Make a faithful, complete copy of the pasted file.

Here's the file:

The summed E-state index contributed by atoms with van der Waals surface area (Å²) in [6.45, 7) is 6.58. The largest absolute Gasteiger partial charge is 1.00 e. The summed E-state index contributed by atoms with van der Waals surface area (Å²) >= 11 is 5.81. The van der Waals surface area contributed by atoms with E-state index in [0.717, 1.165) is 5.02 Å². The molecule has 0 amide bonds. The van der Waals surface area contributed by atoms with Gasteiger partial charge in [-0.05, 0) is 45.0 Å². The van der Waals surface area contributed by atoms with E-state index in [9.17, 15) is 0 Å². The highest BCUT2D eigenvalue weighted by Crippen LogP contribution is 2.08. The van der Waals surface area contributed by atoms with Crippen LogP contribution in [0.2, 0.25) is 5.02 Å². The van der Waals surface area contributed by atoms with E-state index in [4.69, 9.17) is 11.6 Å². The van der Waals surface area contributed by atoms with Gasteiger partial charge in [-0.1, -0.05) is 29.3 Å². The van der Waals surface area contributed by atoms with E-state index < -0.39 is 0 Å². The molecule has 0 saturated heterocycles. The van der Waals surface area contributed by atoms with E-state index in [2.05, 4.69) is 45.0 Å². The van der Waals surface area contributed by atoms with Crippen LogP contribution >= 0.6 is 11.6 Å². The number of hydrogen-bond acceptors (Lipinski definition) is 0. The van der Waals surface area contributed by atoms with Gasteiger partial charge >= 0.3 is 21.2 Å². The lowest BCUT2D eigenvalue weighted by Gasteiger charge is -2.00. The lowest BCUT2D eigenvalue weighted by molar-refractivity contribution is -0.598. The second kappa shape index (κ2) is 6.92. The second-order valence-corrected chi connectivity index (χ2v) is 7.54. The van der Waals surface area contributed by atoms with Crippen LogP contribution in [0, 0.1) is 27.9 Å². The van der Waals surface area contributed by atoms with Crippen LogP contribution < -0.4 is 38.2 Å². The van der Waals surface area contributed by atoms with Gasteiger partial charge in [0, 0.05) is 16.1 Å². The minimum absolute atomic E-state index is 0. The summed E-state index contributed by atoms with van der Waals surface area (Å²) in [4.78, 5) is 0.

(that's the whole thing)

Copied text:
The summed E-state index contributed by atoms with van der Waals surface area (Å²) in [6.45, 7) is 6.58. The largest absolute Gasteiger partial charge is 1.00 e. The summed E-state index contributed by atoms with van der Waals surface area (Å²) >= 11 is 5.81. The van der Waals surface area contributed by atoms with E-state index in [0.717, 1.165) is 5.02 Å². The molecule has 0 amide bonds. The van der Waals surface area contributed by atoms with Gasteiger partial charge in [-0.05, 0) is 45.0 Å². The van der Waals surface area contributed by atoms with E-state index in [9.17, 15) is 0 Å². The highest BCUT2D eigenvalue weighted by Crippen LogP contribution is 2.08. The van der Waals surface area contributed by atoms with Crippen LogP contribution in [0.2, 0.25) is 5.02 Å². The van der Waals surface area contributed by atoms with E-state index in [4.69, 9.17) is 11.6 Å². The van der Waals surface area contributed by atoms with Gasteiger partial charge in [-0.1, -0.05) is 29.3 Å². The van der Waals surface area contributed by atoms with E-state index < -0.39 is 0 Å². The molecule has 0 saturated heterocycles. The van der Waals surface area contributed by atoms with E-state index in [2.05, 4.69) is 45.0 Å². The van der Waals surface area contributed by atoms with Crippen LogP contribution >= 0.6 is 11.6 Å². The number of hydrogen-bond acceptors (Lipinski definition) is 0. The van der Waals surface area contributed by atoms with Gasteiger partial charge >= 0.3 is 21.2 Å². The lowest BCUT2D eigenvalue weighted by Gasteiger charge is -2.00. The lowest BCUT2D eigenvalue weighted by molar-refractivity contribution is -0.598. The second kappa shape index (κ2) is 6.92. The second-order valence-corrected chi connectivity index (χ2v) is 7.54. The van der Waals surface area contributed by atoms with Crippen LogP contribution in [0, 0.1) is 27.9 Å². The van der Waals surface area contributed by atoms with Crippen LogP contribution < -0.4 is 38.2 Å². The van der Waals surface area contributed by atoms with Gasteiger partial charge in [0, 0.05) is 16.1 Å². The minimum absolute atomic E-state index is 0. The summed E-state index contributed by atoms with van der Waals surface area (Å²) in [4.78, 5) is 0.